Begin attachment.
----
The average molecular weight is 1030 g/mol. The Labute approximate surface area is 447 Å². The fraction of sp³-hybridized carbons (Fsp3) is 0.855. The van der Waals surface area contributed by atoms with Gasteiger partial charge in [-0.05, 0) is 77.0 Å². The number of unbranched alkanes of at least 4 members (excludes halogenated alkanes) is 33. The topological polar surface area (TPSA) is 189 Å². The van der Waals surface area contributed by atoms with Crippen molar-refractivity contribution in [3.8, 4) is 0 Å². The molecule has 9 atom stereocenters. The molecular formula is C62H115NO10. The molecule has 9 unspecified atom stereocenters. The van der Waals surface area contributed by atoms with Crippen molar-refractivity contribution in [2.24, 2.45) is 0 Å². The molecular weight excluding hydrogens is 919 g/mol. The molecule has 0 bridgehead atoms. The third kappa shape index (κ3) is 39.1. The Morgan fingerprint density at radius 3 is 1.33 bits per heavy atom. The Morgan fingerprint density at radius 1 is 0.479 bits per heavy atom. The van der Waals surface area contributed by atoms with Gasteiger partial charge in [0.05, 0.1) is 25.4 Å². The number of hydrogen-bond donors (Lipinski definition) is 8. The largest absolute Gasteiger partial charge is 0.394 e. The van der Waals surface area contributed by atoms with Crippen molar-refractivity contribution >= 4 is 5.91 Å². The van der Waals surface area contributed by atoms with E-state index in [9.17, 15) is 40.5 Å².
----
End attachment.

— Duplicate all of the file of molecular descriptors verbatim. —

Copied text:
The average molecular weight is 1030 g/mol. The Labute approximate surface area is 447 Å². The fraction of sp³-hybridized carbons (Fsp3) is 0.855. The van der Waals surface area contributed by atoms with Gasteiger partial charge in [-0.05, 0) is 77.0 Å². The number of unbranched alkanes of at least 4 members (excludes halogenated alkanes) is 33. The topological polar surface area (TPSA) is 189 Å². The van der Waals surface area contributed by atoms with Crippen molar-refractivity contribution in [3.8, 4) is 0 Å². The molecule has 9 atom stereocenters. The molecular formula is C62H115NO10. The molecule has 9 unspecified atom stereocenters. The van der Waals surface area contributed by atoms with Crippen molar-refractivity contribution in [2.24, 2.45) is 0 Å². The molecular weight excluding hydrogens is 919 g/mol. The molecule has 0 bridgehead atoms. The third kappa shape index (κ3) is 39.1. The Morgan fingerprint density at radius 3 is 1.33 bits per heavy atom. The Morgan fingerprint density at radius 1 is 0.479 bits per heavy atom. The van der Waals surface area contributed by atoms with Gasteiger partial charge in [0.05, 0.1) is 25.4 Å². The number of hydrogen-bond donors (Lipinski definition) is 8. The largest absolute Gasteiger partial charge is 0.394 e. The van der Waals surface area contributed by atoms with Crippen molar-refractivity contribution >= 4 is 5.91 Å². The van der Waals surface area contributed by atoms with E-state index in [9.17, 15) is 40.5 Å².